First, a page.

Ahead of Print: The Natural History of Cranial Dural Arteriovenous Fistulae with Cortical Venous Ref

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BACKGROUND: The quoted risk of hemorrhage from dural arteriovenous fistulae with cortical venous reflux varies widely, and the influence of angiographic grade on clinical course has not previously been reported.

OBJECTIVE: To assess the risk of hemorrhage and the influence of angiographic grade on this, compared to known predictors of hemorrhage such as presentation.

METHODS: 75 fistulae with cortical venous reflux identified in our AVM clinic between 1992 and 2007 were followed up clinically, and their angiograms reviewed.

RESULTS: There were 8 hemorrhages in 90 years of follow up. The annual incidence of hemorrhage before any treatment was 13%, and 4.7% after partial treatment, giving an overall incidence of 8.9% before definitive treatment. Borden and Cognard grades were poor discriminators of risk for lesions with the exception of Cognard type IV lesions. These lesions, characterized by venous ectasia, had a seven-fold increase in the incidence of hemorrhage (3.5% no ectasia versus 27% with ectasia). Patients presenting with hemorrhage (20%) or non-hemorrhagic neurological deficit (22%) had a higher incidence of hemorrhage than those with a benign presentation (4.3%), but this may be directly linked to the presence of venous ectasia.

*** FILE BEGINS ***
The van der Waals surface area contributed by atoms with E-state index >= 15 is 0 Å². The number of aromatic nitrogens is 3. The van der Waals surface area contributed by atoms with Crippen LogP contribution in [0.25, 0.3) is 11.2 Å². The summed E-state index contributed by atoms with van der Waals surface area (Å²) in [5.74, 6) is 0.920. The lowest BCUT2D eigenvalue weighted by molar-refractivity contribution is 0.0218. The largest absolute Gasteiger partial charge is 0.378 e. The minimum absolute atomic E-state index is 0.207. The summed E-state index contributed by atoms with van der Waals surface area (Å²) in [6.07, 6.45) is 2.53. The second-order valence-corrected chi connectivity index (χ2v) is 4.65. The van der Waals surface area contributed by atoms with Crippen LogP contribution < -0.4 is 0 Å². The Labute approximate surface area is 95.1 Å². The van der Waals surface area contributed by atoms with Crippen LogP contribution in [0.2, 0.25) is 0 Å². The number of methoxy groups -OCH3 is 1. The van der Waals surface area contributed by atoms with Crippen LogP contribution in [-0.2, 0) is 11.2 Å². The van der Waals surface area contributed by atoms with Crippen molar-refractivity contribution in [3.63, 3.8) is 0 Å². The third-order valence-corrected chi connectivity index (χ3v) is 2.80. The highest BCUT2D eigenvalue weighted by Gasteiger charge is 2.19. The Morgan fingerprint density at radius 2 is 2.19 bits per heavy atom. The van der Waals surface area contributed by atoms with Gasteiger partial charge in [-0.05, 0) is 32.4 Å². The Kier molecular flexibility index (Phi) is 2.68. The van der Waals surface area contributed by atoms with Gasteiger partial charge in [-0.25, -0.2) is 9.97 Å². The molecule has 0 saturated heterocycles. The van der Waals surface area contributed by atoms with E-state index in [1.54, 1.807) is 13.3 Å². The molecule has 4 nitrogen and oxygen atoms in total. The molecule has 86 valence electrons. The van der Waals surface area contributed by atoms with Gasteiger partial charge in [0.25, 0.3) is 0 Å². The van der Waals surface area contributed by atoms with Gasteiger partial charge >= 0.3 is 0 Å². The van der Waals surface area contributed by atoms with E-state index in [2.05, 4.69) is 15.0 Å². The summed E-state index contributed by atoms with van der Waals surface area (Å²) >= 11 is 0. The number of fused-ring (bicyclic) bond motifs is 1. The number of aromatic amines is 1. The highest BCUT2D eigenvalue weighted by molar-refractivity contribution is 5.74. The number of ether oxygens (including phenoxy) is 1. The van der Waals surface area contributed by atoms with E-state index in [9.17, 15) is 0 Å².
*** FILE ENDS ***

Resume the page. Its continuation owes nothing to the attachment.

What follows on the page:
CONCLUSION: In this series untreated DAVF with CVR had a 13% annual incidence of hemorrhage after diagnosis. There was a significant difference between those with and without venous ectasia. This should be confirmed by further studies but probably defines a high-risk sub-group of patients that requires rapid intervention.

Full article access for Neurosurgery subscribers at Neurosurgery-Online.com.


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Júlio Leonardo B. Pereira


Neurosurgery from Brazil.To provide neurosurgeouns with the most timely comprehensive and relevant clinical information to improve patient care; we offer a web site where patients can view our patient-level information for free

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